The kettles are high quality and have nice features like etched volume markings, and the tri-clamp fittings. The COFI recirculation mash basket seems to have some logical advantages of making sure you’re getting all corners of your grain washed, but I suppose someone could debate the benefits of almost all of these systems for wort re-circulation during mash. The one thing that’s beyond debate is how special the controller/software is. You simply export your recipe from BeerSmith with hop additions, mash temperature/time steps, and boil times and the software automatically converts it to a program to run your brew day. It will heat your water to the prescribed strike temperature, prompt you to add grains in your basket, and go about whatever complicated or simple mash profile you created. It will then prompt you to remove the basket and get busy heating the wort to a boil. With some sophisticated algorithms, it automatically detects when a boil has been reached and then maintains power output at the boil level you set, and then sets timers for your hop additions. Messages prompt you for hop additions at time left in the boil you’ve set up in your recipe, and when all’s done, kills the power so you can start chilling. It knows when to turn your pump on and off and automatically controls that.
The controller also has Wi-Fi so you can monitor your brew session without having to be chained to your kettle, and you can also adjust power output, mash step times, etc. all on the fly. This level of automation may be over the top for some, and you can always use it in full manual control for turning the pump on and off, and controlling electric output. But if you’re looking for repeatability in process, it’s hard to argue with this type of system. Temperature control on mash steps was impressive with fast rising temperature rates, but without overshoot.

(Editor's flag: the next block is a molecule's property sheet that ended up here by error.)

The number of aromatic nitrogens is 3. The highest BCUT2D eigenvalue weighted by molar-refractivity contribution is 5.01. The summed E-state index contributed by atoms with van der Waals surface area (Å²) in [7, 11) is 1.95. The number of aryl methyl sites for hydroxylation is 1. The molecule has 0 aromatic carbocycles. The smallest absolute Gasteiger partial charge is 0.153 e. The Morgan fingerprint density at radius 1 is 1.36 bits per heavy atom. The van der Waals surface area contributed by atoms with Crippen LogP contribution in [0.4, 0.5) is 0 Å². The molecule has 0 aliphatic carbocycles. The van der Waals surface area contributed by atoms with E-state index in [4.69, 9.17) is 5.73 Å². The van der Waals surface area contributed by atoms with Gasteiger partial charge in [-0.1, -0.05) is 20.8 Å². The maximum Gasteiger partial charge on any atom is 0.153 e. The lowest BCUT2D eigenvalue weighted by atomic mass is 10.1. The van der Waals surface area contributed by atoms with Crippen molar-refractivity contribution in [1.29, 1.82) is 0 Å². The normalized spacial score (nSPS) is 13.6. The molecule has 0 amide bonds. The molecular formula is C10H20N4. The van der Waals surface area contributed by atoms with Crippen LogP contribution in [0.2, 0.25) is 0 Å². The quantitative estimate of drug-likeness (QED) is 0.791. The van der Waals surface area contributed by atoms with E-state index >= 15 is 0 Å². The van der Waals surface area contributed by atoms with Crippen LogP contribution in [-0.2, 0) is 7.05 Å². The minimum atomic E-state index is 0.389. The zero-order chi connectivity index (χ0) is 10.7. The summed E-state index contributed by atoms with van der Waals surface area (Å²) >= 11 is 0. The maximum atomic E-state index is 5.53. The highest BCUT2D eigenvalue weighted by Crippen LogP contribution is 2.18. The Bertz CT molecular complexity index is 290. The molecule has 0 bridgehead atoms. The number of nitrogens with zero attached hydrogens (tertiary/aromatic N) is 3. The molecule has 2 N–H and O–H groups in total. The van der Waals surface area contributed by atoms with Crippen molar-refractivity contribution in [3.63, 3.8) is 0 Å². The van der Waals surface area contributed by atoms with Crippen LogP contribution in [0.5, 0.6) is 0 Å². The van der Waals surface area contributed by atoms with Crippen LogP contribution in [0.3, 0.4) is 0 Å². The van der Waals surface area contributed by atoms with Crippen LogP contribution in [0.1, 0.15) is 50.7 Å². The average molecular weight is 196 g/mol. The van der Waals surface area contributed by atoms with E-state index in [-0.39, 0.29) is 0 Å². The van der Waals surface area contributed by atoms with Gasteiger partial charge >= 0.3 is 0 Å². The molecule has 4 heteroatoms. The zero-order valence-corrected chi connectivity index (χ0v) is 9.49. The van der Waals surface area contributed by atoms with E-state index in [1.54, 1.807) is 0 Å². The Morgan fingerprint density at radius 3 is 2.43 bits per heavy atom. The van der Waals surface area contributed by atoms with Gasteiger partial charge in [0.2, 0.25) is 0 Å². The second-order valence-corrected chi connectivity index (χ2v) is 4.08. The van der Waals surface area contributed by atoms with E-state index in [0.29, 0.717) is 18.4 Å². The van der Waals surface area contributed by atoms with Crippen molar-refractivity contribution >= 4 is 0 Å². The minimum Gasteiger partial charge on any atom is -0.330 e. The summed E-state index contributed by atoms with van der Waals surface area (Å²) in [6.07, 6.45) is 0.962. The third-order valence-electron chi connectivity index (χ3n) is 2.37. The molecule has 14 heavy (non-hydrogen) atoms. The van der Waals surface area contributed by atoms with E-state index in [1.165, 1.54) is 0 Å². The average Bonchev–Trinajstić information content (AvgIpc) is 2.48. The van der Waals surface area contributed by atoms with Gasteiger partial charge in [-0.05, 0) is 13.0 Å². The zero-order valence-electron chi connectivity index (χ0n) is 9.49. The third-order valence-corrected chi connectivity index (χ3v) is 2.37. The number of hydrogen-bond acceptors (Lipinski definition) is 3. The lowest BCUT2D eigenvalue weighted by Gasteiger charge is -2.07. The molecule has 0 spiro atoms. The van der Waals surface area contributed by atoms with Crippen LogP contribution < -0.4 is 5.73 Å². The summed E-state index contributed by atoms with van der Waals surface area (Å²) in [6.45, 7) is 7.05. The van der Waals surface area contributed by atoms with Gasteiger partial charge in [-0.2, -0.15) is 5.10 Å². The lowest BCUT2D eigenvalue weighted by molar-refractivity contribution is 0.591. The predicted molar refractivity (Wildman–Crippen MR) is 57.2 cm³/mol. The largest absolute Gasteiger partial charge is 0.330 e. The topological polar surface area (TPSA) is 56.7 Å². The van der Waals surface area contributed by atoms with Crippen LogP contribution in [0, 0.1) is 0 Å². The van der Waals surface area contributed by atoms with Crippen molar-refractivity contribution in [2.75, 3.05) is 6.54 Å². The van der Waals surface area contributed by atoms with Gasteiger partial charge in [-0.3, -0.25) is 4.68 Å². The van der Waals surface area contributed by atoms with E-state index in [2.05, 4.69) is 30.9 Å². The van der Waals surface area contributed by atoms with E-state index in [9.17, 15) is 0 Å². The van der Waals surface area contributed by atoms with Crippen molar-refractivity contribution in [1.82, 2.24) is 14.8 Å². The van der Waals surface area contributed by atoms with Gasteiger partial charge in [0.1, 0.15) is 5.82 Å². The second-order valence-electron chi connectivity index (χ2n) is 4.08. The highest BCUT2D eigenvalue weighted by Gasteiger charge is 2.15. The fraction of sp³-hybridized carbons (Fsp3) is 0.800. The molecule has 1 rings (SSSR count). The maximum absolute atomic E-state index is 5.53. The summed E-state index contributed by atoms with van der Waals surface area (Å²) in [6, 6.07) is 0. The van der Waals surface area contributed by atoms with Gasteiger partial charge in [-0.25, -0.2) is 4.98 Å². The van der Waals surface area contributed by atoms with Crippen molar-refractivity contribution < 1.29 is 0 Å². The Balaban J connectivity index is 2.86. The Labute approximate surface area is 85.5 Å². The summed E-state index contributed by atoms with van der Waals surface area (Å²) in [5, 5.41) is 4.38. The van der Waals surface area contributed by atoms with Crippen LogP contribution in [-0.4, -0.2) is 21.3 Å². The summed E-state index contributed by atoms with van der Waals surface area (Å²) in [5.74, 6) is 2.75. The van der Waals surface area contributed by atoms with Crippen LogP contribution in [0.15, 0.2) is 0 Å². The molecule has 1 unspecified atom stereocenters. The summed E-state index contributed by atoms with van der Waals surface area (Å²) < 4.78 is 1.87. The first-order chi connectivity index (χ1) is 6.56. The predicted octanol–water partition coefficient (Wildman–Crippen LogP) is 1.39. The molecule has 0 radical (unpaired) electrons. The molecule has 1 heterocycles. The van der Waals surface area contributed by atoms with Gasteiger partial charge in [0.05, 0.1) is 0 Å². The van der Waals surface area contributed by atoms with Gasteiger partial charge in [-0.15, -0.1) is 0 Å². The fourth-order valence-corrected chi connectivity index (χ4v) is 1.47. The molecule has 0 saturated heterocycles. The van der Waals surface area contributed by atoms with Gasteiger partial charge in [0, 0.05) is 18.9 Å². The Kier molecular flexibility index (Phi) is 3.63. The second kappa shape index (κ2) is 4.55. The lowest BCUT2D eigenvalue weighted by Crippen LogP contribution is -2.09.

Braumeister 10L 240V


Braumeister
The Braumeister looks like a commercial large size coffee pot- but one that’s been super-polished with a chrome glow that almost requires sunglasses. It comes fully assembled and ready for action. Well, almost. The Braumeister was designed in Germany and Europe is their main market, so all systems are 240V. This becomes clear when you look at the cord and see an unrecognizable plug on the end. Depending on your electrical prowess, you’re either paying an electrician to wire a US-style plug on there, or a trip to Lowe’s will get you a plug head and you can wire it yourself. This was a bit of a challenge in that the 240V outlet I had available was a heavy-duty 50A outlet and the plug I was wiring to was expecting much larger gauge wire. But the 10 Liter size (~2.5 gallon beer batches) uses a low-power heater and has matched to it small gauge wire. But I improvised and overcame in true MacGyver style…
The equipment quality was top-notch, and it was clear that this system was truly designed and not just schlepped together. The system is laid out with the pump tucked underneath the kettle out of sight and out of the way. And instead of hoses and clamps going to and fro to manage the recirculating wort, the pump output comes up through the center of the bottom of the kettle. The grain sits in a cylinder with mesh on top and bottom, so this pump output is pushed up through the grain bed, overflows the top and runs down the outside of the cylinder, where it finds the pump inlet at the bottom of the kettle. It has a small controller interface screen on the bottom that is used to either run the system manually, or enter in a mash and hop profile. A surprising feature option was it had a selectable LED light feature so you could make your unit glow in red, green, yellow, etc. That was a surprisingly fun thing to decide on.
However, I might have opted for those few bytes of memory to be allocated to give me the ability to have temperature in Fahrenheit, not just Celsius. Google helped me out with conversion, though, so I guess it wasn’t that bad. The program feature was quite nice, automatically chugging away through the process, prompting with messages and chimes when it was time for me to add grains, remove grains, add hops. It was also smart enough to wait until it reached the mash step temperature and then start the timer for whatever I had programmed.

Grainfather 120V


Grainfather